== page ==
In 18 volumes and over 3,000 pages, the Practical Encyclopedia of Good Decorating and Home Improvement, published in 1971, presented domestic tips on construction, crafting, and interior design. Brooklyn-based artist Mickalene Thomas came across the set in a thrift store, and the full-color illustrations had a direct impact on her work, including a new edition of Durham Press prints, Interiors, debuting this week at the 2017 Fine Art Print Fair in New York.
A new way to go to the movies. So proclaimed the 1972 opening day ads of Quad Cinema, the first multiplex in New York. In the first years of the downtown institution, Paula Scher personally appreciated it as a haven for foreign films, documentaries, and arty flicks. “The place was never glamorous,” she writes.
Texture, color, structure. Renowned fiber artist Sheila Hicks returns to these themes in her work, which bridges the worlds of art and design. Soft but contemporary, her oeuvre shows the convergence of influences from painting to weaving to sculpture. For an exhibition at Alison Jacques Gallery, “Stones of Peace,” Hicks has created new pieces in linen, silk, cotton, and synthetic fiber. “My exhibition is about limitless inquiry, doubtful forays into obscurity, and rejection of norms,” she writes.
Muck Rack makes it simple to find people, tweets, or articles that mention any name, keyword, company, hashtag etc. We've compiled this guide to help you make the most of your search.
Selecting a term
Start searching tweets, articles from media outlets, articles mentioned in tweets, journalists'
names, titles and bios with some suggested searches:
Companies or Topics (e.g. iPhone, Microsoft)
Phrases (e.g. "cloud computing") — use quotes to keep the terms together
Twitter handles (e.g. @username) — returns those who have mentioned or replied to
Names (e.g. "David Pogue")
Hashtags (e.g. #sxsw, #london2012)
Bio details (e.g. vegan, Olympics, father)
Muck Rack's Advanced Search allows for many boolean operators.
Find results that mention multiple specified terms, use AND or
+. For example, ensure each result contains both Elon Musk and Mark Zuckerberg by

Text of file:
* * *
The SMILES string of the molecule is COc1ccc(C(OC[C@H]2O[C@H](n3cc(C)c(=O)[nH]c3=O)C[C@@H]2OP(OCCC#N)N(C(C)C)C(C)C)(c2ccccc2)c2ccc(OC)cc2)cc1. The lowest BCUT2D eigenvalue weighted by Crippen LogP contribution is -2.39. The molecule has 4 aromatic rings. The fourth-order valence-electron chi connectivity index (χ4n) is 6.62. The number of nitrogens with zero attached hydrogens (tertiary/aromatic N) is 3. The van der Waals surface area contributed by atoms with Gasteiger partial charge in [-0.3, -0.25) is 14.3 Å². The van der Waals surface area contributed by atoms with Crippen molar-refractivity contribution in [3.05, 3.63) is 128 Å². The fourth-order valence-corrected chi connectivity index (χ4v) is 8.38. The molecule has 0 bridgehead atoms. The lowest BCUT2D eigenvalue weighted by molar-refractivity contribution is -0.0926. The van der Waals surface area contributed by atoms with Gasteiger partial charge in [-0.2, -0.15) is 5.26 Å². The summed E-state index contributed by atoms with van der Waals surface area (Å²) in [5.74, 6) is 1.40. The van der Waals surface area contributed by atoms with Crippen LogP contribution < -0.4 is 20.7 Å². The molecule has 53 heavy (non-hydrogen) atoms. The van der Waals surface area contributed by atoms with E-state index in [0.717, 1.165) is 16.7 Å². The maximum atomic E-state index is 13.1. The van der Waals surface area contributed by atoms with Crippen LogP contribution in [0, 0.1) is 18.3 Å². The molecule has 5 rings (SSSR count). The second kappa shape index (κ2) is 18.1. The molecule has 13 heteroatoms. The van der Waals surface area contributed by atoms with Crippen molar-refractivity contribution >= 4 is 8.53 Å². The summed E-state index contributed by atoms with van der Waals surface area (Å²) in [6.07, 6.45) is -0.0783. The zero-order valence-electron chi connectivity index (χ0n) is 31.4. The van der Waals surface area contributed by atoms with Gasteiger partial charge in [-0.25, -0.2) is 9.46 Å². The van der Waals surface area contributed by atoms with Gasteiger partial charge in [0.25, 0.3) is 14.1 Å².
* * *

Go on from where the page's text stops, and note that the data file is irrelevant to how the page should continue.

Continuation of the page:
searching Musk AND Zuckerberg or Musk + Zuckerberg.
Use the operators OR or , to broaden your search when you'd like either of
multiple terms to appear in results. (This is the default behavior of our search when no operators
are used). For example, results will contain either cake or cookie by searching cake OR cookie or cake,cookie
Use NOT or - to subtract results from your search. For
example, searching Disney will yield results about the Walt Disney Company as well as Walt Disney
World Resort. To exclude mentions of Disney World, search for Disney -World or Disney
When using one of these operators with a phrase, enclose it in quotation marks. For example, you can
find results about smartphones excluding Apple's iPhone 4S by searching smartphone -"iPhone
Exact case matching or punctuation
If you're searching for a brand name or keyword that relies on specific punctuation marks or capitalization, you can
find results that match your exact query by adding matchcase: before the keyword you're searching for, like matchcase:E*TRADE .
Use parentheses to separate multiple
boolean phrases. For example, to find journalists talking about having fun in Disney World or
Disneyland, search for ("disney world" OR disneyland) AND fun.
An asterisk can be used to search for any variation of a root word truncated by the asterisk. For example, searching for admin* will return results for administrator, administration, administer, administered, etc.
A near operator is an AND operator where you can control the distance between the words. You can vary the distance the near operation uses by adding a forward slash and number (between 0-99) such as strawberries NEAR/10 "whipped cream", which means the strawberries must exist within 10 words of "whipped cream".